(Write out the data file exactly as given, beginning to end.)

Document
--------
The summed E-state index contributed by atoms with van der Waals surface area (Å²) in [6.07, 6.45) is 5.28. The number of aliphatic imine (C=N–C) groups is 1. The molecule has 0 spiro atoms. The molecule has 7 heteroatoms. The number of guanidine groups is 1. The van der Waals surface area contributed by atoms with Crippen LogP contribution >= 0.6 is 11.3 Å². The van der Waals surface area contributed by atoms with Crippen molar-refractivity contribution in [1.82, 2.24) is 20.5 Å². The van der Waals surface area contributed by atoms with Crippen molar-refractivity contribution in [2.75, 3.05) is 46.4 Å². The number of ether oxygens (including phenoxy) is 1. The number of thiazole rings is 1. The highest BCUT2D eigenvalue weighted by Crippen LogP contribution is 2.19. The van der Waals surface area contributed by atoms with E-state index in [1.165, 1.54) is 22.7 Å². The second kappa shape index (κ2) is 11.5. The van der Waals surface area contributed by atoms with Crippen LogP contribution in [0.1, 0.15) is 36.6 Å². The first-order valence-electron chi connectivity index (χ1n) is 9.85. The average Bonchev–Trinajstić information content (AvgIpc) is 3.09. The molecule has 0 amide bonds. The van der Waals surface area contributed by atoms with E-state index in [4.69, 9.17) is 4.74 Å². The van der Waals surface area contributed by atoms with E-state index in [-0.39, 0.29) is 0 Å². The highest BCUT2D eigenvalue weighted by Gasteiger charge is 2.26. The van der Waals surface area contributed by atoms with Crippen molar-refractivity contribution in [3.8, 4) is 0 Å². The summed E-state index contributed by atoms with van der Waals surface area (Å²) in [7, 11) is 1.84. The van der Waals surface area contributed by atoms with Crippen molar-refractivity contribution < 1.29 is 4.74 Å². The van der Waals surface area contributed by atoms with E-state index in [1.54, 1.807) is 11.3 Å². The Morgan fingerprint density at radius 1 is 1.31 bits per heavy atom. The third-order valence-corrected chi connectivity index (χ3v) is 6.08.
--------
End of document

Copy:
The summed E-state index contributed by atoms with van der Waals surface area (Å²) in [6.07, 6.45) is 5.28. The number of aliphatic imine (C=N–C) groups is 1. The molecule has 0 spiro atoms. The molecule has 7 heteroatoms. The number of guanidine groups is 1. The van der Waals surface area contributed by atoms with Crippen LogP contribution >= 0.6 is 11.3 Å². The van der Waals surface area contributed by atoms with Crippen molar-refractivity contribution in [1.82, 2.24) is 20.5 Å². The van der Waals surface area contributed by atoms with Crippen molar-refractivity contribution in [2.75, 3.05) is 46.4 Å². The number of ether oxygens (including phenoxy) is 1. The number of thiazole rings is 1. The highest BCUT2D eigenvalue weighted by Crippen LogP contribution is 2.19. The van der Waals surface area contributed by atoms with E-state index in [1.165, 1.54) is 22.7 Å². The second kappa shape index (κ2) is 11.5. The van der Waals surface area contributed by atoms with Crippen LogP contribution in [0.1, 0.15) is 36.6 Å². The first-order valence-electron chi connectivity index (χ1n) is 9.85. The average Bonchev–Trinajstić information content (AvgIpc) is 3.09. The molecule has 0 amide bonds. The van der Waals surface area contributed by atoms with E-state index in [4.69, 9.17) is 4.74 Å². The van der Waals surface area contributed by atoms with E-state index in [-0.39, 0.29) is 0 Å². The highest BCUT2D eigenvalue weighted by Gasteiger charge is 2.26. The van der Waals surface area contributed by atoms with Crippen molar-refractivity contribution in [3.8, 4) is 0 Å². The summed E-state index contributed by atoms with van der Waals surface area (Å²) in [7, 11) is 1.84. The van der Waals surface area contributed by atoms with Crippen molar-refractivity contribution < 1.29 is 4.74 Å². The van der Waals surface area contributed by atoms with E-state index in [1.54, 1.807) is 11.3 Å². The Morgan fingerprint density at radius 1 is 1.31 bits per heavy atom. The third-order valence-corrected chi connectivity index (χ3v) is 6.08.